The Court Notifications Bill (S2903A/A9877A) would require the courts to inform immigrants before accepting a plea that the plea could result in negative immigration consequences including deportation, removal from the United States, and exclusion from the United States or denial of citizenship.
Advocates say the Court Notifications Bill would allow noncitizens facing criminal charges to receive more detailed legal advice about how the charges and plea could affect their immigration status. Even limited interactions with local law enforcement can have drastic consequences on someone’s immigration status. Passing the legislation would follow the lead of fifteen other states which “provide a remedy when notification is not given, which will help prevent unlawful deportation based on unfair and unknowing pleas,” according to the Immigrant Defense Project.
The bill, which is sponsored by Assembly Member Catalina Cruz, a Queens Democrat, and State Senator Brian Kavanagh, a Manhattan Democrat, passed the legislature on Wednesday and now awaits Gov. Kathy Hochul’s signature.
This bill protects the procedural rights of immigrants, and will prevent wrongful deportations, according to Jane Shim, Senior Policy Attorney at the Immigrant Defense Project.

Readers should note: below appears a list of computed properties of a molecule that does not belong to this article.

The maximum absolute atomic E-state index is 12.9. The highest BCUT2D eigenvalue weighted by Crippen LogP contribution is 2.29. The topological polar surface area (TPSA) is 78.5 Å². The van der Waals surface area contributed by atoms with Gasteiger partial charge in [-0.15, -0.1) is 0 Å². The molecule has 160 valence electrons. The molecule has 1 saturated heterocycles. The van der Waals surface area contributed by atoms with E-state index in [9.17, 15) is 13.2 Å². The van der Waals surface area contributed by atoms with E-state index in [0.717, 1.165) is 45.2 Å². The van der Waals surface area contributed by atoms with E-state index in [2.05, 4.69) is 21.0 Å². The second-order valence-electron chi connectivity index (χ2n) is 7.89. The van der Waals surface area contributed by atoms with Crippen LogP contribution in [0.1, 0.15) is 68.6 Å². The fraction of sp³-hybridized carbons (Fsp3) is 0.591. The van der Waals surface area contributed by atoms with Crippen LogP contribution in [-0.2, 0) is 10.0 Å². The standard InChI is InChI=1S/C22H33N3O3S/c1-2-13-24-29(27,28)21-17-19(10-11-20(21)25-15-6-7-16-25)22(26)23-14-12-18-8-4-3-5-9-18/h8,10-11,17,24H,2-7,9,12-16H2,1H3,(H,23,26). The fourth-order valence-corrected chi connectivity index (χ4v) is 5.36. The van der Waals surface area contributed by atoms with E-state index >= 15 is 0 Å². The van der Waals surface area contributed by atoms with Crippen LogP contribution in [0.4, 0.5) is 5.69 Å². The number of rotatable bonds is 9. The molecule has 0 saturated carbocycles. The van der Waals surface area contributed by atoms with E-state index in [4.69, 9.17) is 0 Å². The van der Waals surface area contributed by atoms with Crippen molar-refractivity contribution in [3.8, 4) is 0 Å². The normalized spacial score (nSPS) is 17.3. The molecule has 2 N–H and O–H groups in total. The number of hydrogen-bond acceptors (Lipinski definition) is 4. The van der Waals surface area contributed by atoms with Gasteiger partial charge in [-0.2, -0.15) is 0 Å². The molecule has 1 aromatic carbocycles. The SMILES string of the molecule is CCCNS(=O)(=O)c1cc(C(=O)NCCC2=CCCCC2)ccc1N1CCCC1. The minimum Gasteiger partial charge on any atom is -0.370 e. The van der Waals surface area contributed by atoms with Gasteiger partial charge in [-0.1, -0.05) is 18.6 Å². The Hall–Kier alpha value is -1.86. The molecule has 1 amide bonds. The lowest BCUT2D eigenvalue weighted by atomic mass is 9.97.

“Even though New York law requires judges to notify immigrants of their right to legal advice, many judges give misleading or inaccurate notifications, or none at all,” Shim said in a statement.
The New York State Bar Association also supports the bill, T. Andrew Brown, president of the New York State Bar Association, previously said in a statement. The bill, he said, would establish that immigrants can be “well informed before making decisions that could upend their lives.”
“Deportation is a serious consequence and a near certain result of a broad range of criminal convictions. When deportation is in the balance, it is extremely important that the consequences are clear before an immigrant enters a guilty plea,” Brown said.